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Anti-Koran Dutch film "propagates hate" - Pakistan
ISLAMABAD (Reuters) - An anti-Koran film made by a Dutch politician is tantamount to propagating the politics of hate and xenophobia and cannot be justified, Pakistan said on Wednesday.
Anti-immigration member of the Dutch parliament Geert Wilders has given few details about the content of his film "Fitna", in which he intends to present his views about the Koran, the Muslim holy book which in the past he has called to be banned.
Wilders has said he had completed the film and was in negotiations with television stations for its broadcast, slated for March or April.
"Wilders' anti-Koran film reflects his biased, bigoted thinking," Pakistani foreign office spokesman Mohammad Sadiq told a weekly briefing. "It has nothing to do with the right of freedom of expression."
The Netherlands fears the film could spark protests like those triggered by Danish cartoons of the Prophet Mohammad, in which at least 50 people were killed, including five in Pakistan, in early 2006.
The film has drawn protests in Muslim countries including Pakistan, whose upper house of parliament adopted a resolution last week condemning efforts to denigrate Islam, referring to Wilders' film and the Danish cartoons, one of which was recently reprinted.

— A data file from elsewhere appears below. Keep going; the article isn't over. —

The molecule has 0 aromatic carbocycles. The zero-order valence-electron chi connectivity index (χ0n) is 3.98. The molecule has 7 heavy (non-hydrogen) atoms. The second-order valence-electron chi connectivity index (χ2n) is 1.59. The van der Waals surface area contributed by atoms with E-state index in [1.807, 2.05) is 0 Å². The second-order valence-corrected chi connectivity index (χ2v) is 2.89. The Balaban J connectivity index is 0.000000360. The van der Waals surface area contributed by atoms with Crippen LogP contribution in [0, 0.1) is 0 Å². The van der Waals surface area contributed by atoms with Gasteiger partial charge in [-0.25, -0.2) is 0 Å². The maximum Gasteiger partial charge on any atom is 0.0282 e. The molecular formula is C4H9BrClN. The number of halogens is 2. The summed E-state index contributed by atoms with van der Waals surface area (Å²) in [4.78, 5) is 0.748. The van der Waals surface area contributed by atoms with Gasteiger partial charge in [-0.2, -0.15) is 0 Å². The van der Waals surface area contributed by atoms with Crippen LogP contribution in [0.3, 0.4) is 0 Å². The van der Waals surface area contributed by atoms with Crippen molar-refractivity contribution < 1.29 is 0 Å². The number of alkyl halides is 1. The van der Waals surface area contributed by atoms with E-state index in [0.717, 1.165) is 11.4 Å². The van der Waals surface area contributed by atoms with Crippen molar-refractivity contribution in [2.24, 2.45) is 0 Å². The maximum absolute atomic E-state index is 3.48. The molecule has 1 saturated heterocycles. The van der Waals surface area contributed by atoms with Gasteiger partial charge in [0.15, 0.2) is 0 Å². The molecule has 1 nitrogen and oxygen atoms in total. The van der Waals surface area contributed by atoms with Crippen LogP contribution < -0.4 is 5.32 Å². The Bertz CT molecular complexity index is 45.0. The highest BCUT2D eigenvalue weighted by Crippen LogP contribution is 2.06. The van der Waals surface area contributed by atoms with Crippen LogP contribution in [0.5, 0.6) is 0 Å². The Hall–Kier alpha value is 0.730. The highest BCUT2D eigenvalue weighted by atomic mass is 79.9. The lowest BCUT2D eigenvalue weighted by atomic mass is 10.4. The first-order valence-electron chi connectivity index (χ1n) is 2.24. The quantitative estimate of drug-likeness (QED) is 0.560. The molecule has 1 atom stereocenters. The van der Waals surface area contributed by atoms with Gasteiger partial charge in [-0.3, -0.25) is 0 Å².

"Bigoted and blasphemous acts such as the Danish cartoons and Wilders' film (are) tantamount to propagating politics of hate and promoting xenophobia in Europe," Sadiq said.
"This cannot be justified on any pretext."
Turkey has also voiced concern about the film and Iran called it a "provocative and Satanic" act.
A Dutch newspaper said this week the government was looking into whether it could stop Wilders from releasing the film.
Dutch Prime Minister Jan Peter Balkenende has said the Netherlands risked economic sanctions and attacks against its troops in Afghanistan because of the film, although he stopped short of saying it should not be broadcast.
Sadiq said the Pakistani government had called in the Dutch ambassador and lodged a protest with him.
Pakistan had also raised the issue in Brussels, the Vatican and The Hague, and the matter would be discussed at an Organisation of the Islamic Conference summit in Senegal this month, he said.
Wilders, who has received death threats, has defended his film, saying he was not stirring trouble but was exercising his right to free speech.
The Pakistani spokesman rejected that.
"Distinction must be drawn between freedom of expression and license to insult," Sadiq said.
"Fitna" is an Arabic term used in the Koran and sometimes translated as "strife".
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